06 Jun Preview: Electronic health records, tech choices explored at Digital Healthcare Conference
Health and Human Services Secretary Mike Leavitt announced yesterday that a new organization, the American Health Information Community (AHIC) will be formed to make recommendations for a nationwide system for storing and sharing patient’s medical records electronically.
This news makes the Digital Healthcare Conference, which will be held on June 8 and 9 at the Fluno Center in Madison, even more timely. Electronic health records are one of the many topics that the symposium will cover.
“This conference is exceedingly well timed,” said John W. Kelly, MBA, CHE, Principal with Grindstone Healthcare Consulting, LLC. “It’ll bring together issues about healthcare quality, [the cost of healthcare,] and patient safety, and make the case for why healthcare technology is a critical part of solving these issues. If you apply healthcare technology, you can solve all three of those issues simultaneously.”
As the healthcare industry implements electronic health records, they will bring several crucial changes. Physicians, patients, pharmacists, and others involved in the healthcare practice will be able to access legible, complete information, no matter where the information was originally recorded.
This is the promise: Diagnosis will be easier and more accurate, patients will not undergo repeat tests, physicians will be able to avoid prescribing medicines without fearing reactions, and patients will not need to undergo repeat tests or fill out basic medical forms over and over.
“Today, many physicians make decisions in the dark,” said Seth Foldy, a doctor and conference speaker from Health.e.volution and the Medical College of Wisconsin. “Every patient in the emergency room is a stranger.”
Without access to their patients’ complete records, health care practitioners often have to make decisions and prescriptions without full knowledge of their allergies, or possible reactions with their current medications.
“With some of the tools that we can build into our electronic medical record systems, such as the clinical decision support devices, there are real-time warnings,” said Raymond Zastrow, a doctor and a heathcare decision support instructor at the Milwaukee School of Engineering. “The alerts are huge. If you slip up and prescribe something that someone’s allergic to, it’s a nice safety net. … With drug interactions, especially some of the serious ones that can lead to arrhythmias, it’s nice that the system will pop up a warning and cause you to change course. You avoid some of those, ‘Gee, if only I’d have known’ gotchas.”
While the benefits for physicians are great, patients may benefit even more from involvement they’ve never been able to experience with the current, paper records.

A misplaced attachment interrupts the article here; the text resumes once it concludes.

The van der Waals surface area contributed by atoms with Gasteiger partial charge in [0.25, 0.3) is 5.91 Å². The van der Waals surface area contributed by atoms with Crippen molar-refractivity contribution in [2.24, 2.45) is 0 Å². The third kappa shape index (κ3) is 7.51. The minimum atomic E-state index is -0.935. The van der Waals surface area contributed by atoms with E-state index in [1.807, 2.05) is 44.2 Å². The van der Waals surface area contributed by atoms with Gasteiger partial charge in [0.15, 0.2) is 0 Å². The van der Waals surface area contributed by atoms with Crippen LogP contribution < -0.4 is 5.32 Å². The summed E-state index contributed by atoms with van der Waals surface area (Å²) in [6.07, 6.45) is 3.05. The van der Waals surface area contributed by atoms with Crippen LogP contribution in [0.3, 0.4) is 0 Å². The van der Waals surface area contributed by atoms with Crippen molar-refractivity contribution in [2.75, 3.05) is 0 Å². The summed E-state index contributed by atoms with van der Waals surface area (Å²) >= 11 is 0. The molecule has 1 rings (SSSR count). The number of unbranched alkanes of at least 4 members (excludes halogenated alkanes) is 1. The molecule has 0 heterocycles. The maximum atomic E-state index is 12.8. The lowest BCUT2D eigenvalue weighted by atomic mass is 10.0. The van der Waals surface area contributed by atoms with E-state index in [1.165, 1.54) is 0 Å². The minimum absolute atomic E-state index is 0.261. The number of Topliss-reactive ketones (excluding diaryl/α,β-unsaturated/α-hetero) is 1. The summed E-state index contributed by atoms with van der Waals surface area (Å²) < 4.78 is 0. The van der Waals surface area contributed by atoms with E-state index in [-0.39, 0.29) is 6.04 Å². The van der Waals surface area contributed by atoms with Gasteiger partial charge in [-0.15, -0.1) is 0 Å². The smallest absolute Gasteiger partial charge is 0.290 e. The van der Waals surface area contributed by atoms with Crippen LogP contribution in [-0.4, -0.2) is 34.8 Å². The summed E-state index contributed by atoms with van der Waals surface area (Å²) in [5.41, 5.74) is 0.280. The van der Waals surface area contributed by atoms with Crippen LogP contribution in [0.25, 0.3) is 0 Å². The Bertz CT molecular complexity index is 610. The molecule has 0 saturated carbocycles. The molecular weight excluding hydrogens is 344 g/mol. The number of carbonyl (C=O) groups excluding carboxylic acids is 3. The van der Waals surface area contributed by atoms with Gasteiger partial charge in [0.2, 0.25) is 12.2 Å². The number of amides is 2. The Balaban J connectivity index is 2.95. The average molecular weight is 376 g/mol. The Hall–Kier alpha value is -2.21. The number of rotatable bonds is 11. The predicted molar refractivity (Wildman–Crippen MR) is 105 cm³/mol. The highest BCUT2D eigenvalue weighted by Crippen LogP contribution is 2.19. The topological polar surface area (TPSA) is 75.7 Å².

“Applications can be developed where patients can view their past historical information, and this can be pointed out to the patient that they may never have gotten lead screening test, be lacking in tetanus shots,” Foldy said. “Patients [themselves] can pose questions to their healthcare professionals: ‘Doctor, what does it mean that my blood pressure seems to be running above 140 systolic?'”
According to Carl Christensen, chief information officer of Marshfield Clinic, the industry is focusing on electronic health records because it’s the first step – a “prerequisite” – to other technology that follows.
At the conference, Christensen will speak about the various technologies behind the “digital hospital.”
Marshfield Clinic is implementing a system in which all of the information about a patient – from their vital signs, tests, and radiology results as they’re taken to the prescriptions as they’re written – will be recorded directly into each patient’s electronic health record.
“They’ll be creating a complete system from inpatient to outpatient care. That will be a dramatic change in the Wisconsin area. That will be the most integrated system in the state,” Kelly said.
The state of Wisconsin, even before the Health and Human Resources’ announcement has been working not only to implement fully-integrated EHR systems, but also to create a statewide equivalent of the AHIC. The Wisconsin Healthcare Information Exchange is currently being formed, according to Foldy, “to create interorganizational exchange of healthcare information”, and to “get competing healthcare organizations to exchange information to improve the care of all patients, not just their patients.”
“I think, right now, until information systems are linked between providers, they won’t provide maximum value to each provider,” Foldy said. “We know people are looking at purchasing electronic information systems. We think information exchange is critical to getting the best value from.”
Jim Prekop, president and CEO of TeraMedica, hopes that this will help health-care providers eliminate the proprietary nature of their solutions, rather than needing to pay vendors for software in order to be able to open files from different systems.
“Providers [need] to articulate their priorities so that the vendor community can respond in the right way,” Prekop said.